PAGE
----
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Free Manchester Walking Tours will be restarting this month, after the pandemic put a stop to tourists exploring the city’s heritage. Vada caught up with the tour’s founder, Joshua Val Martin, to discuss the importance of learning more about the queer history of Manchester, and how to get involved.
“When people think of Manchester,” Joshua Val Martin tells me over the phone, “they often think of United.”
The playwright from Bolton, who founded Free Manchester Walking Tours with a business loan seven years ago, says his job is often made easy due to many people being oblivious to the city’s rich cultural and political history.
“I think, in fairness, the city hasn’t really done itself justice in terms of promoting its history and the important roles it has played in various movements,” remarks Martin.
“When I say to people on the tour that Manchester was the first industrialised city, or the birthplace of the trade union movement, or where vegetarianism started, people look at me in amazement. That’s what makes the tours work so well; that element of shock and surprise, from people who perhaps wouldn’t view Manchester in that way.”
Martin has slowly built up a small team of tour guides, which gives him the freedom to also focus on his work as a playwright. Having trained at the Regional Theatre Young Directors Scheme at the New Vic Theatre, Martin’s play This Is Not America won the 2017 Bruntwood Prize commendation award, and he is now working on a script for a new Sky television drama.
Balancing these two parts of his life, I venture, must be sometimes challenging.
“In many ways the walking tours have been a bit of a godsend in terms of my writing,” Martin replies. “I can be quite flexible with my work, because I’ve now got other people who are also leading the tours.
“But you know, these tours are really all about storytelling, and it just feels like a natural extension from telling stories through scripts. The two really fit together quite perfectly.”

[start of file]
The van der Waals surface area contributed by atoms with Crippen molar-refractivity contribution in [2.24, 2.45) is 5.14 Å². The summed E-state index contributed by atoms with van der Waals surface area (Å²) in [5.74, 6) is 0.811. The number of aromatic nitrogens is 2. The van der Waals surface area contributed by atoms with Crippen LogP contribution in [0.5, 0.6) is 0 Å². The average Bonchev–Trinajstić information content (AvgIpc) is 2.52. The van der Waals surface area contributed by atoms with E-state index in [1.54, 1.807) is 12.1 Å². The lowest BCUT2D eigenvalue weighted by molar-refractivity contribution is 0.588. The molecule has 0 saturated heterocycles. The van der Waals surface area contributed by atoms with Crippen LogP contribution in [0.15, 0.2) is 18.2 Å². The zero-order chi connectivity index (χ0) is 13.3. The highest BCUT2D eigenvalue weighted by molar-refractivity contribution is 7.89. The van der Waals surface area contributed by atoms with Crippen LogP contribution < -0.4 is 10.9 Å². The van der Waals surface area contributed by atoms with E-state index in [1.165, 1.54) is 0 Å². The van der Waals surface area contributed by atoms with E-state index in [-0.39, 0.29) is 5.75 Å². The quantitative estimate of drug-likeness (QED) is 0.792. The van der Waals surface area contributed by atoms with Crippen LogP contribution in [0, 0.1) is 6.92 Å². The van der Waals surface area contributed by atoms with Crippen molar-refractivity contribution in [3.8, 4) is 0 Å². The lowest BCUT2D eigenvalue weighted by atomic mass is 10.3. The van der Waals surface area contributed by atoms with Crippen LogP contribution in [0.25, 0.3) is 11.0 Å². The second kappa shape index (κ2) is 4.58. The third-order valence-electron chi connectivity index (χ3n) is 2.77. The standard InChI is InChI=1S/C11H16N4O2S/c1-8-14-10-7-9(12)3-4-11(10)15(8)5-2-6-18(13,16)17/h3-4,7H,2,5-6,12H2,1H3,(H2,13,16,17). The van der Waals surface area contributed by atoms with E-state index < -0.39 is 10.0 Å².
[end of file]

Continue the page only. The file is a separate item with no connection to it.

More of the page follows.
According to Martin, Free Manchester Walking Tours is the original and best-reviewed walking tour of Manchester.
“They’re a great opportunity for people to literally walk through the city’s history, and for me to share Manchester’s story with both local people, and others who might be passing through,” he tells me when I ask what people can expect when the tours restart.
“They’re free to join and there’s no pressure to tip at the end. For those that do tip, people will pay at the end of the tour what they think that experience is worth, and depending on their budgets.”
Starting at the Alan Turing Memorial in Sackville Park, a stone’s throw from the city’s Gay Village, the tours meander across the city, with stops at the Town Hall, Chinatown, University of Manchester, the Manchester Cathedral, and other notable spots.
I ask Martin about his decision to start the tour with a statue of Alan Turing, the pioneer of modern computing and prominent LGBT+ historical figure.
“In part it’s being gay myself,” he replies. “I wanted to start the tour there, because it is a part of the city that people might not go visit, if they were coming into the city centre.
“For me, the gardens where the statue sits summarise the city more than, say, St Peter’s Square does,” continues Martin.
“You’re right next to the university buildings, being such a huge university city. Then you’ve got the city’s Gay Village, which was initially a socially and economically peripheral area of the city, becoming an important gay space during the 1960s, and which later on has grown into this modern-day, thriving area of the city.”
He adds, “You could say those gardens have seen it all in terms of Manchester’s history.”
Martin argues that anybody interested in LGBT+ history should visit Manchester.
“Let’s not forget that the biggest demonstration opposing Section 28, famously attended by Sir Ian McKellen, took place in Manchester,” he explains.
“During the time of Margaret Thatcher’s Conservative government, Manchester City Council, in part to annoy the Tories, invested a significant amount of money into the city’s gay community centre, and our local gay publication, to the benefit of the LGBT+ community.
“The city has always been at the forefront of the equality movement for LGBT+ rights.”
Whilst he acknowledges that Manchester’s history is not immune to gentrification – “There are more cranes in Manchester, than any other city in Europe,” he says – he remains optimistic about the city’s future.
“I think this is a really exciting time for the city, and I hope people who visit fall in love with it.”
Perhaps the only thing to add, is that a raincoat and umbrella are also advisable for any stroll across Manchester.
Free Manchester Walking Tours will restart on 16 April 2021, in accordance with government pandemic guidelines. For more information about how to join a tour, visit freemanchesterwalkingtours.com.